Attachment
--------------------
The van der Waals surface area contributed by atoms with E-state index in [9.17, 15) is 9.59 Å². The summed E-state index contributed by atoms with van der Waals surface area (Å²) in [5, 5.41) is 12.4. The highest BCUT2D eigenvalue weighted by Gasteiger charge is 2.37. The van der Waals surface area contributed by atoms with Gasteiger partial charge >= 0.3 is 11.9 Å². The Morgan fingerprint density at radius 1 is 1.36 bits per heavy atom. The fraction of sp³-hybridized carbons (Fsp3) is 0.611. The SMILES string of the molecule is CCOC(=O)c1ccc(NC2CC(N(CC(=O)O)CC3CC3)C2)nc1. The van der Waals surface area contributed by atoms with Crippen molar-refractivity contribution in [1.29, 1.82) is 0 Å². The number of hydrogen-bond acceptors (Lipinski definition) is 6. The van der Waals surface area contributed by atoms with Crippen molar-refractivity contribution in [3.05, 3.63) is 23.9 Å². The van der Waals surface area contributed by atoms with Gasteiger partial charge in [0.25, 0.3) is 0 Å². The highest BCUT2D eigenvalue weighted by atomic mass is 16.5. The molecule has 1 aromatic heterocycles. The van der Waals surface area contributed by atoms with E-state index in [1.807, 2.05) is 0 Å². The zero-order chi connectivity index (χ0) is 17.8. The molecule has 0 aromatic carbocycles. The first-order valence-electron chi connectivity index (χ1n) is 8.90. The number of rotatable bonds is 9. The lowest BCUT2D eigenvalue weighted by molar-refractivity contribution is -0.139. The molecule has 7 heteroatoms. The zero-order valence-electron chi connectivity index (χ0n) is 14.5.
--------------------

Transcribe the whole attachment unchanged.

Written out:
The van der Waals surface area contributed by atoms with E-state index in [9.17, 15) is 9.59 Å². The summed E-state index contributed by atoms with van der Waals surface area (Å²) in [5, 5.41) is 12.4. The highest BCUT2D eigenvalue weighted by Gasteiger charge is 2.37. The van der Waals surface area contributed by atoms with Gasteiger partial charge >= 0.3 is 11.9 Å². The Morgan fingerprint density at radius 1 is 1.36 bits per heavy atom. The fraction of sp³-hybridized carbons (Fsp3) is 0.611. The SMILES string of the molecule is CCOC(=O)c1ccc(NC2CC(N(CC(=O)O)CC3CC3)C2)nc1. The van der Waals surface area contributed by atoms with Crippen molar-refractivity contribution in [1.29, 1.82) is 0 Å². The number of hydrogen-bond acceptors (Lipinski definition) is 6. The van der Waals surface area contributed by atoms with Crippen molar-refractivity contribution in [3.05, 3.63) is 23.9 Å². The van der Waals surface area contributed by atoms with Gasteiger partial charge in [0.25, 0.3) is 0 Å². The highest BCUT2D eigenvalue weighted by atomic mass is 16.5. The molecule has 1 aromatic heterocycles. The van der Waals surface area contributed by atoms with E-state index in [1.807, 2.05) is 0 Å². The zero-order chi connectivity index (χ0) is 17.8. The molecule has 0 aromatic carbocycles. The first-order valence-electron chi connectivity index (χ1n) is 8.90. The number of rotatable bonds is 9. The lowest BCUT2D eigenvalue weighted by molar-refractivity contribution is -0.139. The molecule has 7 heteroatoms. The zero-order valence-electron chi connectivity index (χ0n) is 14.5.